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President Trump speaks during a surprise Thanksgiving day visit at Bagram Air Field in Afghanistan in 2019. Photo: Olivier Douliery/AFP via Getty Images

President Trump's campaign on Saturday firmly rejected the Taliban's endorsement of him ahead of next month's U.S. presidential election.

Driving the news: Taliban spokesperson Zabihullah Mujahid told CBS News the militant Afghan group admires the president's "America first" focus and that "Trump might be ridiculous for the rest of the world, but he is sane and wise man for the Taliban."

"We hope he will win the election and wind up U.S. military presence in Afghanistan. When we heard about Trump being COVID-19 positive, we got worried for his health, but seems he is getting better."
— Mujahid to CBS
  • Another senior Taliban member told CBS, "Honestly, Trump was much more honest with us than we thought, even we were stunned with his offer to meet Taliban in Camp David" — in reference to a meeting that the president said he called off after a 2019 bombing in Kabul killed an American soldier and 11 other people.

What they're saying: Trump campaign spokesperson Tim Murtaugh said in an emailed statement, "We reject their support and the Taliban should know that the President will always protect American interests by any means necessary, unlike Joe Biden who opposed taking out Osama bin Laden and Qasem Soleimani."

The big picture: The U.S. reached an agreement with the Taliban in February to begin a gradual drawdown of American troops from Afghanistan. U.S. troops began withdrawing from the country under the peace agreement the following month.

  • National Security Adviser Robert O’Brien said last Wednesday the U.S. would cut its number of troops in Afghanistan to 2,500 by early 2021.
  • Later Wednesday, President Trump tweeted without further elaboration, "We should have the small remaining number of our BRAVE Men and Women serving in Afghanistan home by Christmas!"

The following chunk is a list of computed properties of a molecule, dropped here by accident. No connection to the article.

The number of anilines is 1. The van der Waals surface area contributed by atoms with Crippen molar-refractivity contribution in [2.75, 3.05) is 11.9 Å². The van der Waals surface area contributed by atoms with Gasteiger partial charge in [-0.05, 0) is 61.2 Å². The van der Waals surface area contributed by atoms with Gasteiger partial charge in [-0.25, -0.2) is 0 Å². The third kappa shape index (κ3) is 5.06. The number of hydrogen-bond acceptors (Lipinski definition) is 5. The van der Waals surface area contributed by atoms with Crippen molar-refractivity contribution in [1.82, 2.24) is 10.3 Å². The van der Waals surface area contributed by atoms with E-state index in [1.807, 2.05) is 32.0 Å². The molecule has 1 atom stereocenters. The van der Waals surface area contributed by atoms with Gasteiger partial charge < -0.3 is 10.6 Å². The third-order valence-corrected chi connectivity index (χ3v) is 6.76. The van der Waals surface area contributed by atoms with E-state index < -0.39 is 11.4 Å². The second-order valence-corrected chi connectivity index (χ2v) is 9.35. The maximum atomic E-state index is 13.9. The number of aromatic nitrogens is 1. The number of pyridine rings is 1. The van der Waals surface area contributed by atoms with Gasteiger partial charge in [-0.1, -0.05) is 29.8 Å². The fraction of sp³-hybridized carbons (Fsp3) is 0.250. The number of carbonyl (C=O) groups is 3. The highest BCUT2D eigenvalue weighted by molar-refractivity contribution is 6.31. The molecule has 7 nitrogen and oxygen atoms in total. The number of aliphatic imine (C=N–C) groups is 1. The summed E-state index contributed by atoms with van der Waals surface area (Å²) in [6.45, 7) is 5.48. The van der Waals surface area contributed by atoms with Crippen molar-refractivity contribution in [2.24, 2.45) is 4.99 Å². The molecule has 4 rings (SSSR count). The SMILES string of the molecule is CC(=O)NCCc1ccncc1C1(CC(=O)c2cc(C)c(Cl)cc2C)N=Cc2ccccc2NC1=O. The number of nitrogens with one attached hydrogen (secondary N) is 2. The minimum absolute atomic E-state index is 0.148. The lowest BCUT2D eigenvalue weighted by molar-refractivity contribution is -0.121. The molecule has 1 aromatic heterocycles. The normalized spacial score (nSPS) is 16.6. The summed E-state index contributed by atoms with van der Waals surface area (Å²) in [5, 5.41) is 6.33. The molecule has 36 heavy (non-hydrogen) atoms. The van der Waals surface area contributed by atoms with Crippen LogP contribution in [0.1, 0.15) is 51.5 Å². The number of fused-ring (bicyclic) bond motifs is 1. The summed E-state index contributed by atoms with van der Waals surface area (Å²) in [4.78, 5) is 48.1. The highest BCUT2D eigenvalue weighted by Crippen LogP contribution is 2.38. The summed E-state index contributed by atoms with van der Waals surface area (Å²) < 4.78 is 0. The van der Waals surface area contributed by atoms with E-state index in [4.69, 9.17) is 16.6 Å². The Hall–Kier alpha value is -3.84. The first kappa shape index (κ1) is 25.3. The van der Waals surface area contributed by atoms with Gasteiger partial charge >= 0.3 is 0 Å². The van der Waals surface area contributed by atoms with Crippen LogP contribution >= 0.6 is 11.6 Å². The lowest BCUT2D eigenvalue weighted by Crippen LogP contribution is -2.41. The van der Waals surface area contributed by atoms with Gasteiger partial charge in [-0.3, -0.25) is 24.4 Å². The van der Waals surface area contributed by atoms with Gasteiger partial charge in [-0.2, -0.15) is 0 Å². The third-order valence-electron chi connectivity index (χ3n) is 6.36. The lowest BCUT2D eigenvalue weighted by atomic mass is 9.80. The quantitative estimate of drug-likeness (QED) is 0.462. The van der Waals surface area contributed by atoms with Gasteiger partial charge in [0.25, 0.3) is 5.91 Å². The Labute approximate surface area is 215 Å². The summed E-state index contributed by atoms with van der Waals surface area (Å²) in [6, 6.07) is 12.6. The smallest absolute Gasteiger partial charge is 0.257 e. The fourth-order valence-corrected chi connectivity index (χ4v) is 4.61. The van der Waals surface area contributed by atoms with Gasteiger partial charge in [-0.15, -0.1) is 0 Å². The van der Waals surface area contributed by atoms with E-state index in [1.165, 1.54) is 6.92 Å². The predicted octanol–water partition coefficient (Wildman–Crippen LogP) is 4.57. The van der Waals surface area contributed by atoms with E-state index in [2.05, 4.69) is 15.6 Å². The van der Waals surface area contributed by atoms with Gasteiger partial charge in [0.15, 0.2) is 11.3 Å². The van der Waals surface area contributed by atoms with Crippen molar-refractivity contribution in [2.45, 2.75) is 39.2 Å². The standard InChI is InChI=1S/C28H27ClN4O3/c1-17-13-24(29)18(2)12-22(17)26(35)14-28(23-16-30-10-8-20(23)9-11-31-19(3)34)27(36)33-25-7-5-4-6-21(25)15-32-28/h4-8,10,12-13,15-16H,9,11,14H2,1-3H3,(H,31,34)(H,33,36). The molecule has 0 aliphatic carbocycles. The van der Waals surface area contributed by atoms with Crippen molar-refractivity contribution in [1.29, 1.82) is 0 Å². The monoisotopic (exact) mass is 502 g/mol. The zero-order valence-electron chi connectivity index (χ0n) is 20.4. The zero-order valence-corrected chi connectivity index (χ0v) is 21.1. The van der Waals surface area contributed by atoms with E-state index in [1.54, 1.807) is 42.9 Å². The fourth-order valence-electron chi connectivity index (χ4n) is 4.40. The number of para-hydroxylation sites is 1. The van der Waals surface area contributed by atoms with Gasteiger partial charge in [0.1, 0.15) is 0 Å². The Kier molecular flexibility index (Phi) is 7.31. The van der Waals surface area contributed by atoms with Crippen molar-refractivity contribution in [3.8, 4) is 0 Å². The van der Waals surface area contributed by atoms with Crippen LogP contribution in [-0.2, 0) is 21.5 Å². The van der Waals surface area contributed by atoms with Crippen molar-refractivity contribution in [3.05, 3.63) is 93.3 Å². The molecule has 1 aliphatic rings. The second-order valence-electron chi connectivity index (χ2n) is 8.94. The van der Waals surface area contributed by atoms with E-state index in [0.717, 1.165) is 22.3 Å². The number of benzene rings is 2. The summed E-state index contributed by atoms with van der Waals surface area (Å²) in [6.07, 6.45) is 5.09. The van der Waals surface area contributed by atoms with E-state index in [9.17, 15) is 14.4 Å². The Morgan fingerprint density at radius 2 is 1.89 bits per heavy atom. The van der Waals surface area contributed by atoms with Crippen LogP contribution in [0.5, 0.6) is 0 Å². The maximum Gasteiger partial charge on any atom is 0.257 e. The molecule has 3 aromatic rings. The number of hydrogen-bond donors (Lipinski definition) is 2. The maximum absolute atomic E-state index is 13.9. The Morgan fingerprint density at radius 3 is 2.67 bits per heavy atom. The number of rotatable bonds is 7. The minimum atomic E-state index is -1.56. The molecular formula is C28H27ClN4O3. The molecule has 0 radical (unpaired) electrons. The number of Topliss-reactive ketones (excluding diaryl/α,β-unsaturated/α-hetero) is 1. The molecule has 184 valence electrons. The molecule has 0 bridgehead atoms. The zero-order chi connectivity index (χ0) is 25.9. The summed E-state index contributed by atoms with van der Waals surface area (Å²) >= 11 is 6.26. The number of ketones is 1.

The other side: The Biden campaign did not immediately respond to Axios' request for comment on the Trump campaign's claims about the former vice president's stance on bin Laden and Soleimani.

  • However, Biden said in 2012 that he told then-President Obama "don’t go" and launch the mission that killed the al-Qaeda leader bin Laden, but later said he should do checks and follow his instincts on the matter, per Politifact.
  • On Soleimani, Biden said last January the leader of the elite Quds force of the Islamic Revolutionary Guard Corps "deserved to be brought to justice for his crimes against American troops and thousands of innocents throughout the region." He added the decision to kill him in a U.S. airstrike in Iraq was "a hugely escalatory move in an already dangerous region."

Go deeper

Off the Rails

Episode 3: Descent into madness ... Trump: "Sometimes you need a little crazy"

Photo illustration: Sarah Grillo/Axios. Photos: Tom Williams/CQ-Roll Call, Chip Somodevilla/Getty Images

Beginning on election night 2020 and continuing through his final days in office, Donald Trump unraveled and dragged America with him, to the point that his followers sacked the U.S. Capitol with two weeks left in his term. This Axios series takes you inside the collapse of a president.

Episode 3: The conspiracy goes too far. Trump's outside lawyers plot to seize voting machines and spin theories about communists, spies and computer software.

President Trump was sitting in the Oval Office one day in late November when a call came in from lawyer Sidney Powell. "Ugh, Sidney," he told the staff in the room before he picked up. "She's getting a little crazy, isn't she? She's really gotta tone it down. No one believes this stuff. It's just too much."

Off the Rails

Episode 2: Barbarians at the Oval

Photo illustration: Sarah Grillo/Axios. Photo: Jim Watson/AFP/Getty Images

Beginning on election night 2020 and continuing through his final days in office, Donald Trump unraveled and dragged America with him, to the point that his followers sacked the U.S. Capitol with two weeks left in his term. This Axios series takes you inside the collapse of a president.

Episode 2: Trump stops buying what his professional staff are telling him, and increasingly turns to radical voices telling him what he wants to hear. Read episode 1.

President Trump plunked down in an armchair in the White House residence, still dressed from his golf game — navy fleece, black pants, white MAGA cap. It was Saturday, Nov. 7. The networks had just called the election for Joe Biden.

Biden will reverse Trump's attempt to lift COVID related travel restrictions

Photo: Tasos Katopodis via Getty

The incoming Biden administration will reverse President Trump's last-minute order to lift COVID-19 related travel restrictions, Jen Psaki, the incoming White House press secretary, tweeted.

Why it matters: President Trump ordered entry bans lifted for travelers from the U.K., Ireland, Brazil and much of Europe to go into effect Jan. 26, but the Biden administration will "strengthen public health measures around international travel in order to further mitigate the spread of COVID-19," Jen Psaki said. Biden will be inaugurated on Wednesday, Jan. 20 and Trump will no longer be president by the time the order is set to go into effect.